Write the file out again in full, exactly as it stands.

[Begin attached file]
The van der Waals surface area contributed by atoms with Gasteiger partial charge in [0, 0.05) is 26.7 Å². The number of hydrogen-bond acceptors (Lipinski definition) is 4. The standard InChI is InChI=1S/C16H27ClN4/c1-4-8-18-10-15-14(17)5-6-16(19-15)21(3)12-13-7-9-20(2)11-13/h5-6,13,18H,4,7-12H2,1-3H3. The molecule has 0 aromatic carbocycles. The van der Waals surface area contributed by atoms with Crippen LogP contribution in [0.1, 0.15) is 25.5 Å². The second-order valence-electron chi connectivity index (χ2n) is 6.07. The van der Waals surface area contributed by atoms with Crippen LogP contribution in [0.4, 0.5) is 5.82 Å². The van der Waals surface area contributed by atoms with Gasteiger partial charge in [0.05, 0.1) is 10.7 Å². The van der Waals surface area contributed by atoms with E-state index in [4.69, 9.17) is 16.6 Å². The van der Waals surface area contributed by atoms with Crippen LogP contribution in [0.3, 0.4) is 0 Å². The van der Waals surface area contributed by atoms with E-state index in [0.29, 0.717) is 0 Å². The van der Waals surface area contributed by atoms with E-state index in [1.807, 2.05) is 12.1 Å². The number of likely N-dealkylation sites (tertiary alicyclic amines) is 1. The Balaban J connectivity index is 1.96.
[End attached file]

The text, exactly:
The van der Waals surface area contributed by atoms with Gasteiger partial charge in [0, 0.05) is 26.7 Å². The number of hydrogen-bond acceptors (Lipinski definition) is 4. The standard InChI is InChI=1S/C16H27ClN4/c1-4-8-18-10-15-14(17)5-6-16(19-15)21(3)12-13-7-9-20(2)11-13/h5-6,13,18H,4,7-12H2,1-3H3. The molecule has 0 aromatic carbocycles. The van der Waals surface area contributed by atoms with Crippen LogP contribution in [0.1, 0.15) is 25.5 Å². The second-order valence-electron chi connectivity index (χ2n) is 6.07. The van der Waals surface area contributed by atoms with Crippen LogP contribution in [0.4, 0.5) is 5.82 Å². The van der Waals surface area contributed by atoms with Gasteiger partial charge in [0.05, 0.1) is 10.7 Å². The van der Waals surface area contributed by atoms with E-state index in [4.69, 9.17) is 16.6 Å². The van der Waals surface area contributed by atoms with Crippen LogP contribution in [0.3, 0.4) is 0 Å². The van der Waals surface area contributed by atoms with E-state index in [0.29, 0.717) is 0 Å². The van der Waals surface area contributed by atoms with E-state index in [1.807, 2.05) is 12.1 Å². The number of likely N-dealkylation sites (tertiary alicyclic amines) is 1. The Balaban J connectivity index is 1.96.